Member Spotlight: Honoring Community Builders Cooperative

“People performed outstandingly because they want to, not because they have to.” –Marc Rudnick on Community Builders Cooperative

We recently talked to Marc Rudnick about the history of Community Builders Co-op, which is closing its doors this year. In recognition, we share some of their history as the worker-owners transition into retirement.

The original worker-owners of Community Builders Cooperative met as activists protesting the construction of the Seabrook nuclear power plant in New Hampshire. They successfully helped block one of the two reactors planned for Seabrook, frequently driving between Boston and the seacoast for weekend protests. Schedules decidedly allowed for the unpredictability of actions which might include arrest, as the young activists’ political work continued as they formed a worker cooperative. The Boston area was where this group of young people lived and committed to working hard for themselves and their communities. Here they would later find a strong base of homeowners interested in working with a cooperative largely made up of activists.

Starting in the late 1978, the collection of workers who would become Community Builders Co-op labored for a Boston contractor. Quickly, they realized their “destinies as workers were rather limited” there. A group began meeting at night, talking about their dreams of how life and work together could be different. By 1979, a real company was formed; 12 workers-owners came together to embark on a journey of deciding how to work well, together.

The work of building renovation itself was not glamorous, and always had risks, including exposure to dangerous site conditions and toxic materials. Marc Rudnick explained the key skill of a renovator was the ability and commitment to problem solve. “Everything else could be learned.” Early on, the collective abandoned skill-based pay scales and decided to calculate wages based on the type of work someone was doing each hour; the least popular (and most dangerous) work would be the highest paid. Eventually this became too complicated and the cooperative switched to paying equal wages to everyone. There was no expectation that workers had to work 40 hours per week —  this allowed people to stay particularly engaged in their political and family lives.

“People perform outstandingly because they want to, not because they have to.”

“Over the years, a lot of people have told me that is a literally impossible way to run a business, and yet it worked for 40 years for us!” said Rudnick. The early intensity of the workers’ commitment to both the work itself and their vision of the workplace they could create together drove the business–and their commitment to community building in their lives outside the business. “We credit a few things for our long existence…we all came in with our eyes open, wanting an alternative workplace…co-ops created by buying out (or bailing out) a boss have a harder path. It was a big advantage for us to be true believers from the beginning.”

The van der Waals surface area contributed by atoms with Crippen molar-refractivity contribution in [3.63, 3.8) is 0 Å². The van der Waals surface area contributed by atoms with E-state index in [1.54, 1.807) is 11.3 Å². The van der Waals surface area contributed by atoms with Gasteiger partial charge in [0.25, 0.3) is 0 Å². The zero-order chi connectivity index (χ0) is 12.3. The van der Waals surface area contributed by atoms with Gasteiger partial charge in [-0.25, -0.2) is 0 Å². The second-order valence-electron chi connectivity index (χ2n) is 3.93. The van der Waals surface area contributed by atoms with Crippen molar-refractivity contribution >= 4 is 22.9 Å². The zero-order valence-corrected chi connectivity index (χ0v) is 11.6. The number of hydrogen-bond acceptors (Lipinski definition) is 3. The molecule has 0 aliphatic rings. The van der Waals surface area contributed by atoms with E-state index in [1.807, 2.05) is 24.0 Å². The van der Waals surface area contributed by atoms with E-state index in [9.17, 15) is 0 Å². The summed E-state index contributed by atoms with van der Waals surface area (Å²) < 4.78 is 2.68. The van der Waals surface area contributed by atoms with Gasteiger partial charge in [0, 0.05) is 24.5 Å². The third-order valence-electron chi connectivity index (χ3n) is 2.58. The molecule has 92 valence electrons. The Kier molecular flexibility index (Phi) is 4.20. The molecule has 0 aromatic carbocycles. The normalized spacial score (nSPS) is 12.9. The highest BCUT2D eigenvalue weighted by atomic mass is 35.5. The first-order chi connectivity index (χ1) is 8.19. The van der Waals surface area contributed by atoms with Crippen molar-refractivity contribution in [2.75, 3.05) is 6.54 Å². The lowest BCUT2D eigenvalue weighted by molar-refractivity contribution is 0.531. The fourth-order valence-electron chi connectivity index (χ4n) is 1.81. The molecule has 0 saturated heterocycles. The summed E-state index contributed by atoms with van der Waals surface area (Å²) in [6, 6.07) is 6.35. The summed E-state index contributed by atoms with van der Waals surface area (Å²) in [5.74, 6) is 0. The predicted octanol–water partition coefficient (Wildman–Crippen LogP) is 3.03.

As they experimented and figured out what would work for them, the workers of Community Builders Co-op were committed to sharing best practices and ideas.  In the 1980s, they co-sponsored a seminal, national conference at Harvard University for worker cooperatives to come together and share ideas. Throughout their work, Community Builders Co-op wanted to commit to stay involved in the communities in which they worked, trying to give back money and time to local justice work.

Eventually, the time spent protesting against nuclear power became time spent with growing families. But workers stayed politically engaged, bumping into customers–many of whom had become friends–at protest marches in Boston. As they close down after 40 years, the worker-owners intend to make one last social impact. Union Square, Somerville, the neighborhood where they have had their workshop for years, is rapidly gentrifying. Rudnick, a longtime activist on affordable housing in his hometown of Waltham, hopes the remaining worker-owners are committed to making sure the building they co-own becomes something to support the working class culture of Union Square. They are currently brainstorming the details of that transition.

“I have spent a large part of my life outside of my work being a community organizer and always have organized around an understanding that engaging marginalized people [at the center, not as an aside] is the way to build a stronger community. I’ve been blue-collar my whole life and deeply appreciate being able to retire…I hope co-ops are one way that reward can be there for future workers;  a retirement that is a way to sit back and stop worrying about earning money and become a better part of your community.”

– Marc Rudnick

We’re honored to have had Community Builders Cooperative as a founding member of the Federation and excited for the new ways the worker-owners will be able to benefit from their wisdom going forward.